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By Michael E. Mackay (Oxford University Press, 2015), 226 pages, ISBN 978-0-19-965211-2 (paperback) $40
Michal Mackay is a Distinguished Professor of Materials Science and Chemical & Biomolecular Engineering at the University of Delaware. The book is an introduction to a wide range of topics related to solar energy. It is divided into two parts: photovoltaics and thermal processes. The book came about from teaching a course on solar energy to upper level undergraduates and graduate students in the fields of chemical engineering, electrical engineering, materials science, mechanical engineering, physics and chemistry. On the back cover Mackay says the book “presents an introduction to all aspects of solar energy, from photovoltaic devices to active and passive solar thermal energy conversion, giving both a detailed and broad perspective of the field. It is aimed at the beginner involved in solar energy or a related field, or someone wanting to gain a broader perspective of solar energy technologies.” This is not a book for a general audience. Solar Energy does the details with the requisite equations. It is a serious book with serious equations for the serious student. It is all here and there is a lot to chew on.
Mackay states his purpose to “present disparate, solar-based technologies so the reader can generalize the information and make a holistic decision when using this renewable energy source.” Of the nine chapters, six of them focus on photovoltaics and three on thermal but there is a mixture which of course is unavoidable. The chapters with some of the specific chapter content in parenthesis:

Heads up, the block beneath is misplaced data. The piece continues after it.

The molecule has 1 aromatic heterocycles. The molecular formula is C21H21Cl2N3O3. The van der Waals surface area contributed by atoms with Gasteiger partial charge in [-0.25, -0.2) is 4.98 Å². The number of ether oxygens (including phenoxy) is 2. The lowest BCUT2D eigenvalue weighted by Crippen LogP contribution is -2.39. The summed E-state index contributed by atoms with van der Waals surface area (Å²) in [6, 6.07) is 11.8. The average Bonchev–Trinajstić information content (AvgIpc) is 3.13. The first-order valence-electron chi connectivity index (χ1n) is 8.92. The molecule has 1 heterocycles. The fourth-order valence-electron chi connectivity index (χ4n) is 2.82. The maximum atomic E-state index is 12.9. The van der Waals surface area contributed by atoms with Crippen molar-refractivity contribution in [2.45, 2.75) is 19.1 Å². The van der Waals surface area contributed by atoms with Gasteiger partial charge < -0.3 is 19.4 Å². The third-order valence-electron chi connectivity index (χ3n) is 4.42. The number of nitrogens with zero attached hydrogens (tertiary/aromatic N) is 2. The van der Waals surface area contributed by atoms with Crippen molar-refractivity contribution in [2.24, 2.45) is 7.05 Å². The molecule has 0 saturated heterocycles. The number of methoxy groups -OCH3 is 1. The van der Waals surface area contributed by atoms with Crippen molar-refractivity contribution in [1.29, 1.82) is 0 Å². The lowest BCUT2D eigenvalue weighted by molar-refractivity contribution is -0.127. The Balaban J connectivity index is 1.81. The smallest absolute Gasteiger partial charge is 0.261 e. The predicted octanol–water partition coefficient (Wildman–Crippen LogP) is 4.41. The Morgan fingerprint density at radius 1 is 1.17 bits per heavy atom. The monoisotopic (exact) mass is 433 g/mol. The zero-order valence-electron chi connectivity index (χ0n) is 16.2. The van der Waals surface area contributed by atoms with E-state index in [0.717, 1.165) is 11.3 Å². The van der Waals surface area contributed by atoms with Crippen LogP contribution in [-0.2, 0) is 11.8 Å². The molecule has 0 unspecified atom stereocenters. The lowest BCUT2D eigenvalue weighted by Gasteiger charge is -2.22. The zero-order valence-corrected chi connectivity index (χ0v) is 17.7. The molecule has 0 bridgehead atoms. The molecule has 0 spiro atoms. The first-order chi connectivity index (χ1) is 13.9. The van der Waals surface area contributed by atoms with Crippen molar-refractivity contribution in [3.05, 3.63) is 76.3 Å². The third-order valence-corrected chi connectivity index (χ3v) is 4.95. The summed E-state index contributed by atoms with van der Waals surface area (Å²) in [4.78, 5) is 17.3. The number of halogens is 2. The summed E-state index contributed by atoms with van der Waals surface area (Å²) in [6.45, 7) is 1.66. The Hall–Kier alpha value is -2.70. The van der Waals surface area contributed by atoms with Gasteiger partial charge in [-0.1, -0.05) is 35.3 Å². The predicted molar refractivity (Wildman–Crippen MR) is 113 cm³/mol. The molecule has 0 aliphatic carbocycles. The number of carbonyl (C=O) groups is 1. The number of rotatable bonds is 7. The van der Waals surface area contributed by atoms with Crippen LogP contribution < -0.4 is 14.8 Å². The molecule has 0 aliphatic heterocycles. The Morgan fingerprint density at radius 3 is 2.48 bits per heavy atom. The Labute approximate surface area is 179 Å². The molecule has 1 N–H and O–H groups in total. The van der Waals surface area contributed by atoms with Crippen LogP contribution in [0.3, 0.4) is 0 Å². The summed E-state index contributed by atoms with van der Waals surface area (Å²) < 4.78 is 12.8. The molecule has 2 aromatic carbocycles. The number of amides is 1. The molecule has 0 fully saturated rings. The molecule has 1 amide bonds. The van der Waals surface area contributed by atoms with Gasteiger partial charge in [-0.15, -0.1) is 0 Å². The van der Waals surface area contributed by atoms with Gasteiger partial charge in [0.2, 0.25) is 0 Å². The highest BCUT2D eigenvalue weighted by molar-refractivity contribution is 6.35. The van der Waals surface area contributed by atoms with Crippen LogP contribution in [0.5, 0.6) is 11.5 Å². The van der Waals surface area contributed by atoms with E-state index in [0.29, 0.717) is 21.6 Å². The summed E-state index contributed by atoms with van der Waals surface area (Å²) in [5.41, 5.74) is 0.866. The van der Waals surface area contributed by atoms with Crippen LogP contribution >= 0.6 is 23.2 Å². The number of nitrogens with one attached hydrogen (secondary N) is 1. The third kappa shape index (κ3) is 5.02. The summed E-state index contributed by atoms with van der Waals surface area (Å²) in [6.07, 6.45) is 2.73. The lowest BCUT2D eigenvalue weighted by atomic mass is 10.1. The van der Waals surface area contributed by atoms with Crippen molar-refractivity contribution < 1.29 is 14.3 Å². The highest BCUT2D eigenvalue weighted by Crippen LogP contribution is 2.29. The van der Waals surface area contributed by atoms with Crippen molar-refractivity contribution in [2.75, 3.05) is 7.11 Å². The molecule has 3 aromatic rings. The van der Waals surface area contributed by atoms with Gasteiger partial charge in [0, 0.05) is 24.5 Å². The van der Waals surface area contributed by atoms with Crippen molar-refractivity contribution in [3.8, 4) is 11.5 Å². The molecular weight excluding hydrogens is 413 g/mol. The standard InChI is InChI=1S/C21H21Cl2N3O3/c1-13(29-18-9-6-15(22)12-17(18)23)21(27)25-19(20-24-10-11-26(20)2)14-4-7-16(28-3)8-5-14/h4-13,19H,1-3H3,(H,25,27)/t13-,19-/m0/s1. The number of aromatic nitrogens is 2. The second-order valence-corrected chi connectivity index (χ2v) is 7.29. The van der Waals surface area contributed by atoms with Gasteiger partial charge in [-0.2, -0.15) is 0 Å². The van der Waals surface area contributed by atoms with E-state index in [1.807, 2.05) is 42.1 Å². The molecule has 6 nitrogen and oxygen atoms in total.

One of Mackay’s goals is to bring this vast subject together with a “consistent nomenclature.” Due to the large scope of the book some laws are derived in detail from basic principles while others are given. I would like more links between equations and highlights indicating the importance of certain equations over others. The equations and subject matter all flow at one rate with few highlights of the most important material. On the other hand the author's examples were excellent and clarified the usefulness of specific equations.
Each chapter has textbook-type exercises. Some of the exercises are open-ended in the sense that not all the required information is available in the book, thereby “expanding the scope of the textbook with the ubiquitous WWW” as Mackay puts it. These exercises can, in many cases, be answered quickly; however, there are also details or layers to the problems when one begins to form an answer. Many problems could be large in scope, making it interesting to dig into the details. Things are not always as simple as they originally appear, and this is nice. Many exercises would make good group projects for presentation.
Dr. Jeff Williams
Bridgewater State University
These contributions have not been peer-refereed. They represent solely the view(s) of the author(s) and not necessarily the view of APS.